•  Enjoy breakfast as a group
  •  Visit the San Cristóbal Interpretation Center to learn about the natural history and culture of the Galápagos Islands
  •  Head up to the panoramic highlands and hop on bikes to return downhill back to town
  •  Enjoy a delicious lunch at one of the many restaurants in town
  •  Take a boat trip and snorkel with naturalists at Isla Lobos, a sea lion and blue-footed booby colony
  • Return to the accommodation and enjoy free time or work on your On Assignment project
  • Go for a sunset hike up to Frigate Bird Hill for a short photography assignment
  • Have a group dinner in town
  • Group meeting to reflect on the day and discuss tomorrow’s schedule

What to Expect

  • On Assignment Themes

Choose either the Photography or Wildlife Conservation On Assignment theme, and break into teams to delve further into your area of focus.

Photography: Practice your wildlife photography skills on the animals of the Galápagos, such as tortoises, sea lions, and marine iguanas, while learning the important rules of responsible wildlife photography. Learn how to best capture the dramatic high-altitude landscapes surrounding Cotopaxi and play with ISO and exposure during a lesson in astrophotography - or night photography. Organize your images to create a photo essay that tells the story of Ecuador’s astounding biodiversity, as well as the local conservation efforts aimed at protecting it.

Wildlife Conservation: Study Ecuador’s conservation policies with a National Geographic Explorer on the Galápagos and other local experts you meet during your journey. Set out in teams to learn more about local conservation efforts through meetings and discussions with community members. Learn about evolution, biodiversity, and animal behavior firsthand by observing tortoises and marine iguanas. Document your findings and share them with the group.

  • Language

Proficiency in Spanish is not required. However, if you speak and/or study Spanish, you will have opportunities to communicate with native speakers throughout the program. If you don’t speak Spanish, you will have the opportunity to learn some basic language skills.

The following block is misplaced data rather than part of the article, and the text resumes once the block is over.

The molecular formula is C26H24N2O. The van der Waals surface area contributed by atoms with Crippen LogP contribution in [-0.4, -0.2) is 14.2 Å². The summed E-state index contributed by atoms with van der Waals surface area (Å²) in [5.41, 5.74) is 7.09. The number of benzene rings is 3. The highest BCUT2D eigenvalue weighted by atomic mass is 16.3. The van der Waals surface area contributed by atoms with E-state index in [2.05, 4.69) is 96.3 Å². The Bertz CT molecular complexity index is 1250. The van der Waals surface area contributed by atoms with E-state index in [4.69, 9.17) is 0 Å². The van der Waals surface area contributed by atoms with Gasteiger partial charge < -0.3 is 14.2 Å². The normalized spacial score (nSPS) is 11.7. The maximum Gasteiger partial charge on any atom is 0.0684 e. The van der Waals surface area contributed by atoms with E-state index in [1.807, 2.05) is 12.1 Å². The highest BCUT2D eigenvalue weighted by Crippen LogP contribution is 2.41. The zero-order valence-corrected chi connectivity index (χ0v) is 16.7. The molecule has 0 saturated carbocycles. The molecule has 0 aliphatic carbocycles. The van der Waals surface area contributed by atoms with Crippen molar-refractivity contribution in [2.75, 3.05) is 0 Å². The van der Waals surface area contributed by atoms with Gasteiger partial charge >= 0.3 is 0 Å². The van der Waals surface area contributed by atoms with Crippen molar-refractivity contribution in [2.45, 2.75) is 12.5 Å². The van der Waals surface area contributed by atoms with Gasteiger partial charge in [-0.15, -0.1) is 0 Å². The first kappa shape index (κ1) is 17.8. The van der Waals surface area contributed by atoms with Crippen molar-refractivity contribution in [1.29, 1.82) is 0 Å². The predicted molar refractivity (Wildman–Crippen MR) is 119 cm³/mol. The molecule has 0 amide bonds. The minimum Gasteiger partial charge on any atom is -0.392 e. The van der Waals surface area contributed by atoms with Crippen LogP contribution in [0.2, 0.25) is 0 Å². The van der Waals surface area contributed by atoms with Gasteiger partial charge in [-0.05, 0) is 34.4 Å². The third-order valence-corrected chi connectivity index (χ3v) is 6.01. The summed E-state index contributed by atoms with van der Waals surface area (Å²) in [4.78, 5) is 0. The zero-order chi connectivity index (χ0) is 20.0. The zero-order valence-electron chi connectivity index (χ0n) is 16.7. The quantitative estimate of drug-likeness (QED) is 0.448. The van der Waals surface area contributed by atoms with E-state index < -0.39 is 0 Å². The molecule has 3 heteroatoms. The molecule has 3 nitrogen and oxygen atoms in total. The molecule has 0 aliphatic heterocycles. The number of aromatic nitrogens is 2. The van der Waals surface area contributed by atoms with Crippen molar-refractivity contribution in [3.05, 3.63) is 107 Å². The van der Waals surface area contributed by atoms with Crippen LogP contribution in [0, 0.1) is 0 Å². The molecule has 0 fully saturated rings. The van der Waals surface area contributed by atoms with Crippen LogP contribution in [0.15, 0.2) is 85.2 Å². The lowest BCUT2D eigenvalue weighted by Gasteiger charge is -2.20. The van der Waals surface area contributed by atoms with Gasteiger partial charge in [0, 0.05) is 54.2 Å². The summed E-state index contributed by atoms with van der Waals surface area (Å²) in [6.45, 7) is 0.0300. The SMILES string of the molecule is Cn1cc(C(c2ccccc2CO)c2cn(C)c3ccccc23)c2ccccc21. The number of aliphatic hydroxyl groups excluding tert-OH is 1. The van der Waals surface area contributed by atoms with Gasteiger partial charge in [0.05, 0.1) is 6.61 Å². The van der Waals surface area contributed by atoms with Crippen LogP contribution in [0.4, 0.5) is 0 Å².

• Physical Activity

This is a very active summer travel program. Activities and excursions may be moderately strenuous, and you can expect to spend most of each day outside. You can also expect to swim, bike, snorkel, horseback ride, and hike. You do not need to have previous outdoor experience to participate, but it is important that you have a desire to be physically active, and that you are interested in trying all activities.

  • Altitude

This program visits high altitude destinations—Quito (~9,000 feet/2,743 meters), our hacienda in Cotopaxi National Park (11,800 feet/3,597 meters), and a hike to the base camp of Cotopaxi Volcano (15,000+ feet/4,572+ meters).

  • Lodging

During the program, we stay in simple ecolodges, bungalows, and family-run inns where students sleep in beds, have hot showers, and share a room with other students in your group. Leaders reside together with the students throughout the program.

  • Meals

While in the Galápagos, we eat most meals in restaurants and occasionally visit the markets to shop for a picnic lunch. In Quito and at Cotopaxi, most meals are prepared by the kitchen staff at our accommodations.

Please call our office with any questions about the physical nature of this program or to discuss specific accessibility and accommodation questions.

Explore the Destination

Next Steps

If you have questions or would like to talk further about this program, please get in touch!